17 January 2009

At the movies: The Reader.

In 1958, when Michael Berg was fifteen, he had a brief but passionate affair with an older woman whose only demand was that he read to her before they made love. Less than a decade later and now a law student, Michael finds that his onetime lover is on trial for war crimes and that she had been a guard at Auschwitz. Much angst and soul searching ensues.

As do questions of atonement, forgiveness, and misplaced erotic longing. So we've got a big budget film that gets into some very provocative moral questions, as well as an effort with several jaw-dropping change-ups throughout its runtime. As an erotic coming-of-age tale, a legal procedural, a testament to the shame of illiteracy, and as an illustration of Hannah Arendt's concept of the banality of evil, The Reader tries to be all things to all people, which is impossible.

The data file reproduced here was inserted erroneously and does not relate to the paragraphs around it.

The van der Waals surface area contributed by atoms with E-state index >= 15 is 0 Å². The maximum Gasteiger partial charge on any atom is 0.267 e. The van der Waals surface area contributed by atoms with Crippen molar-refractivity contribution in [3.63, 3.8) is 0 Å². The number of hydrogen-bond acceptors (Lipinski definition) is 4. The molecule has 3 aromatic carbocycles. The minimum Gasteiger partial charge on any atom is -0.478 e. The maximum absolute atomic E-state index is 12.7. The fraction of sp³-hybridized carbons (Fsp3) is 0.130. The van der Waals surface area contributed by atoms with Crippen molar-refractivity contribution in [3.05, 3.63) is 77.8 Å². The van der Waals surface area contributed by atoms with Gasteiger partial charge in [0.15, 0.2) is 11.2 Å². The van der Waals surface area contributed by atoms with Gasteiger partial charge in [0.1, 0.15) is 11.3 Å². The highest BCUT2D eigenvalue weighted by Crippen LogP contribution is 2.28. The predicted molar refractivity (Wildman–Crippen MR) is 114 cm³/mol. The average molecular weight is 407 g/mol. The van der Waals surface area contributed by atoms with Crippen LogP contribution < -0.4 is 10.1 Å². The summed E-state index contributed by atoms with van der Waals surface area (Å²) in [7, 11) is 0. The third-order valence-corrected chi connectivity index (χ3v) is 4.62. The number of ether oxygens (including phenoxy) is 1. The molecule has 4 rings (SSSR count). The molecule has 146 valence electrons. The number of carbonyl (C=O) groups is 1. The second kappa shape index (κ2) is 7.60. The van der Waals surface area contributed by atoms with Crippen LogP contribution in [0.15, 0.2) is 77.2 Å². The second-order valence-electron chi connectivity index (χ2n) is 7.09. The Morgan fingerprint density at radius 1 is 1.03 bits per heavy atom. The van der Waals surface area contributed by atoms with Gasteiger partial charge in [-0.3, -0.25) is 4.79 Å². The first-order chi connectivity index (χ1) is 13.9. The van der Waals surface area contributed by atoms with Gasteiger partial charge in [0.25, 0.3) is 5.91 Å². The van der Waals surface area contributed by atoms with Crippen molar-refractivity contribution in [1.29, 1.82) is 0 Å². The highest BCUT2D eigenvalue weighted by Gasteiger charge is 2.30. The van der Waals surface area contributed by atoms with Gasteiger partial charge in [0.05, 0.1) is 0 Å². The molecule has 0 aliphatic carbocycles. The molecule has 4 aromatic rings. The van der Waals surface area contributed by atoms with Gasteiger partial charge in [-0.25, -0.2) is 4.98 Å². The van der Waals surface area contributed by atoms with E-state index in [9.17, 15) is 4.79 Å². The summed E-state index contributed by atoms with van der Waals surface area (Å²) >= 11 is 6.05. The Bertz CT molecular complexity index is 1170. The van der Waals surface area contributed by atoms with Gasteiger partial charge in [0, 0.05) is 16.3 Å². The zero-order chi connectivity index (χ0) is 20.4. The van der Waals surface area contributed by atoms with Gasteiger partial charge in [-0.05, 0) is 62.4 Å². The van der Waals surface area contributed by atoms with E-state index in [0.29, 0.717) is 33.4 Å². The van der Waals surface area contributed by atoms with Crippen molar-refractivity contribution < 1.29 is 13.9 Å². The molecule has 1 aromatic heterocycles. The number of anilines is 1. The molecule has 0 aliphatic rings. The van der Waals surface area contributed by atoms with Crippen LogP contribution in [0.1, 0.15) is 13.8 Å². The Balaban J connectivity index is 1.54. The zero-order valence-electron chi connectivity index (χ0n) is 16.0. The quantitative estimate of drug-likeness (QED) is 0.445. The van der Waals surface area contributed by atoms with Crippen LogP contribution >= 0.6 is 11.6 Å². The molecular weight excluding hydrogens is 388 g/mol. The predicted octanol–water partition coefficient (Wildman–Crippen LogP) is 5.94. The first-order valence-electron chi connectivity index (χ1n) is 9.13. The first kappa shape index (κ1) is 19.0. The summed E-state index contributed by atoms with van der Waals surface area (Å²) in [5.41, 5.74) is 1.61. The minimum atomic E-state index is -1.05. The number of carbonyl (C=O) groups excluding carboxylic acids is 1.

As a provocative film about moral responsibility and how decisions can reverberate throughout our lives, The Reader is fairly successful and genuinely unsettling, and its central performances are effective and useful.

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